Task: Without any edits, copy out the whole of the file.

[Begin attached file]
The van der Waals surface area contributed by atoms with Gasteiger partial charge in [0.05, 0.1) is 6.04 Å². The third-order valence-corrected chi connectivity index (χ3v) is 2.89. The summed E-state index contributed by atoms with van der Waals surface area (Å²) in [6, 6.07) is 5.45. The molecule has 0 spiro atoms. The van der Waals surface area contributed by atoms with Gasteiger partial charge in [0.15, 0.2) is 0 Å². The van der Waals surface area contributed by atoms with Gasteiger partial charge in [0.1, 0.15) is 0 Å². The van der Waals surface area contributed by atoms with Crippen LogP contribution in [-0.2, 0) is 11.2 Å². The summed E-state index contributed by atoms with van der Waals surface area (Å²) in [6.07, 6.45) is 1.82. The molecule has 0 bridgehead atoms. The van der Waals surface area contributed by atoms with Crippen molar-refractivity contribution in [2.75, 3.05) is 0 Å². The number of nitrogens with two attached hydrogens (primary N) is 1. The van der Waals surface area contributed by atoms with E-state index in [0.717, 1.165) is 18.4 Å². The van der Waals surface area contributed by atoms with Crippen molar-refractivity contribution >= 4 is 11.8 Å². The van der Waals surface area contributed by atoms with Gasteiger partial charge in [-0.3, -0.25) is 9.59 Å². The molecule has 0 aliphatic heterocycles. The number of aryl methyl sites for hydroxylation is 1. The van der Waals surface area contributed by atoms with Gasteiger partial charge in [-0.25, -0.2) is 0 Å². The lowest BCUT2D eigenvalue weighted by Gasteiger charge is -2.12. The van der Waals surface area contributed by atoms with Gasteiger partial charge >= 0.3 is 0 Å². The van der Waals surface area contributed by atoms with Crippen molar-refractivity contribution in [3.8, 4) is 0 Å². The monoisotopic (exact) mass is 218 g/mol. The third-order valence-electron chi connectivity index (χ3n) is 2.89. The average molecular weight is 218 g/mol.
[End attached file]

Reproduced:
The van der Waals surface area contributed by atoms with Gasteiger partial charge in [0.05, 0.1) is 6.04 Å². The third-order valence-corrected chi connectivity index (χ3v) is 2.89. The summed E-state index contributed by atoms with van der Waals surface area (Å²) in [6, 6.07) is 5.45. The molecule has 0 spiro atoms. The van der Waals surface area contributed by atoms with Gasteiger partial charge in [0.15, 0.2) is 0 Å². The van der Waals surface area contributed by atoms with Gasteiger partial charge in [0.1, 0.15) is 0 Å². The van der Waals surface area contributed by atoms with Crippen LogP contribution in [-0.2, 0) is 11.2 Å². The summed E-state index contributed by atoms with van der Waals surface area (Å²) in [6.07, 6.45) is 1.82. The molecule has 0 bridgehead atoms. The van der Waals surface area contributed by atoms with Crippen molar-refractivity contribution in [2.75, 3.05) is 0 Å². The number of nitrogens with two attached hydrogens (primary N) is 1. The van der Waals surface area contributed by atoms with E-state index in [0.717, 1.165) is 18.4 Å². The van der Waals surface area contributed by atoms with Crippen molar-refractivity contribution >= 4 is 11.8 Å². The van der Waals surface area contributed by atoms with Gasteiger partial charge in [-0.3, -0.25) is 9.59 Å². The molecule has 0 aliphatic heterocycles. The number of aryl methyl sites for hydroxylation is 1. The van der Waals surface area contributed by atoms with Gasteiger partial charge in [-0.25, -0.2) is 0 Å². The lowest BCUT2D eigenvalue weighted by Gasteiger charge is -2.12. The van der Waals surface area contributed by atoms with Gasteiger partial charge >= 0.3 is 0 Å². The van der Waals surface area contributed by atoms with Crippen molar-refractivity contribution in [3.8, 4) is 0 Å². The monoisotopic (exact) mass is 218 g/mol. The third-order valence-electron chi connectivity index (χ3n) is 2.89. The average molecular weight is 218 g/mol.